More news than you could possibly use
by Rich Barger, ABC APR
Dear Senior Communicator:
I need help in a hurry, but it’s 3:00 a.m. and I surely can’t wake any of my IABC or PRSA network with a phone call. What do I do?
— Big Trouble on a Hot Assignment
Dear Night Owl:
And discussion groups. And forums.
If you haven’t explored the wealth of information that’s available on line in communications and public relations-related discussion groups, you’re missing an extremely valuable resource. And some entertainment, too. If you’re working this late, you may need a few minutes off.
Without much searching, you’ll find extremely active communities able to provide quick answers, ideas, discussion, and debate about any communications topic.
There are far too many listservs and discussion groups and forums — and too much activity — for you to monitor them all — want to hire me to do it? — but here are several of the best:
- The ABC List – Topica
- Experiential Marketing Forum – ExperientialMarketing.com (Editor’s Note: I could not reach that URL, but did find Experiential Forum here
- JOTW (Ned Lundquist’s Job Of The Week) – Topica
- MediaPro – Delphi Forums
- MemberSpeak – IABC
- PRBytes – Yahoo
- PRCOnLine – PRSA (You can subscribe without belonging to PRSA. See American Press Institute.
- PRForum – IUPUI (Indiana University Purdue University Indianapolis)
- PRForum2 – Yahoo
- PRPros – Yahoo
- PRQuorum – Yahoo
- SmallPRAgencyPros – Yahoo
- VirtualPRAgency – Yahoo
- YoungPRPros – Yahoo
(Editor’s Note: The listserv suggestions above have been linked to associated articles, to a related source with ‘subscribe’ instructions or directly to the source. Some lists require memberships. Some memberships are free and others require fees/dues.)
Ragan Communications has a list, IPR Forum, which has been inactive. PRQuorum is in the process of developing a Forum format, but it is only available on a test basis right now. IABC’s Forum is members-only; PRSA’s is supposed to be, too, but there used to be a super-secret backdoor. I don’t believe it exists any longer …but, if it does, I’ll bet someone with a bit of ingenuity could figure it out.
You can read recent posts, learn about, and join many of these groups at http://groups.yahoo.com . If you haven’t tried Yahoo groups, you’ll either love ’em or hate ’em; for most people, there is no middle ground. Other lists are idiosyncratic, with their own methods of registering and accessing information. PRForum has an odd structure, as befits an academic list. Easiest way to register is to send a Subscribe msg to firstname.lastname@example.org .
Fair warning: Each group has its own personality, its own protocol, its own base of regular participants. Some are active all the time; others seem to operate in flurries or, sometimes, spasms. The advice you’ve heard elsewhere, to monitor a list for a bit before posting, is absolutely correct, but most groups respond much better to list contributors than to “lurkers,” who read but don’t post at all.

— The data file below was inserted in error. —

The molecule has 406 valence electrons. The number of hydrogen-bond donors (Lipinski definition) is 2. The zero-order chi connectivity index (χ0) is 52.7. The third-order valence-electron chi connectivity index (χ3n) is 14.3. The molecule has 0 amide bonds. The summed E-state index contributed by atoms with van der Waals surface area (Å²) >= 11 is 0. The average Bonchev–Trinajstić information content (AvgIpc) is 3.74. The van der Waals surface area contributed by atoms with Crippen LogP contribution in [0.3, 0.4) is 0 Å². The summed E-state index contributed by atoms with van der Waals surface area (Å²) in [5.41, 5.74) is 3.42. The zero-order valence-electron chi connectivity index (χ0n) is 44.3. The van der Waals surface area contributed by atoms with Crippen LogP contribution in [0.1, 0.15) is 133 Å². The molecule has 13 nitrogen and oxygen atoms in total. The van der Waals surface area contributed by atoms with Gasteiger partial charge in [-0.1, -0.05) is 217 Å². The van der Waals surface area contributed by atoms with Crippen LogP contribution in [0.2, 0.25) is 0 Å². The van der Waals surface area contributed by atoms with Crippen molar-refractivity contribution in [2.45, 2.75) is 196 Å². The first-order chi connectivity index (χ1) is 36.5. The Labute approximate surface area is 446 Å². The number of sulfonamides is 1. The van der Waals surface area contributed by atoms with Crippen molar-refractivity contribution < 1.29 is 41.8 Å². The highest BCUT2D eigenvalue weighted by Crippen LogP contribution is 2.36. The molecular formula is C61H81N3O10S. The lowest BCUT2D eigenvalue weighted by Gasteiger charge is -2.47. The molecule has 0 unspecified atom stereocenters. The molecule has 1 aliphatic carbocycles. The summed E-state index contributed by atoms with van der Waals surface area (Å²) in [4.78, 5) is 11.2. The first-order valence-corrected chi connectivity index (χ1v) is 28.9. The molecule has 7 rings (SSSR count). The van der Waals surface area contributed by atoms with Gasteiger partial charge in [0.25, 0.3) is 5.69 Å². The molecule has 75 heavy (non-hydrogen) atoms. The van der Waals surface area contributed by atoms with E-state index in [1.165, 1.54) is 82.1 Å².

No list responds well to drive-by sales, marketing, or self-serving promotional efforts. You have to become a trusted list member before you’re allowed to sell your services, and then, usually, only in response to a direct question.
Even if you really, really need information in a hurry, it still is best to scan the archives and get a sense of the group’s tone and approach before sending a help request. For instance, many times, discussion of U.S. and international politics will overwhelm more mundane PR and communications topics on PRForum2. Newcomers who complain will find the responses rapid, harsh, and a bit overwhelming.
That’s why it’s best to begin monitoring and contributing to the groups before you need them.
The discussion groups are populated with an enormous range of knowledge and experience that can be a terrific resource for ideas and answers to those middle-of-the-night problems. There is more news than you can possibly use, but, except for IABC and PRSA P.D., I get more professional value from my time spent following — and contributing to — discussion lists than from any other source.
The darn things are so addictive that they’re like that old joke about the fella with his first computer: I went on line for the first time Monday evening, and the next thing I knew, it was Thursday, and I’d lost my job!
Richard B. Barger, ABC, APR
Rich Barger is a multi-enterprise entrepreneur. One of fewer than 70 professionals accredited by both IABC and PRSA, Rich is Chief Curmudgeon of CornerBarPR.com and Contacts On Tap and owner of the imaginatively named Barger Consulting. Rich has served multiple terms on IABC’s International Accreditation Board and Gold Quill Blue Ribbon Panel; he presently is “the bylaws guy” on IABC’s Governance Task Force and Managing Editor of IABC’s “Best Practices” book; he has, for the past eight years, been “The Voice of IABC” at the organization’s International Conference. Rich refuses to answer the phone when the Missouri Tigers are playing football or basketball, so check the sports schedule before calling.
© 2004 – CornerBarPR, Inc.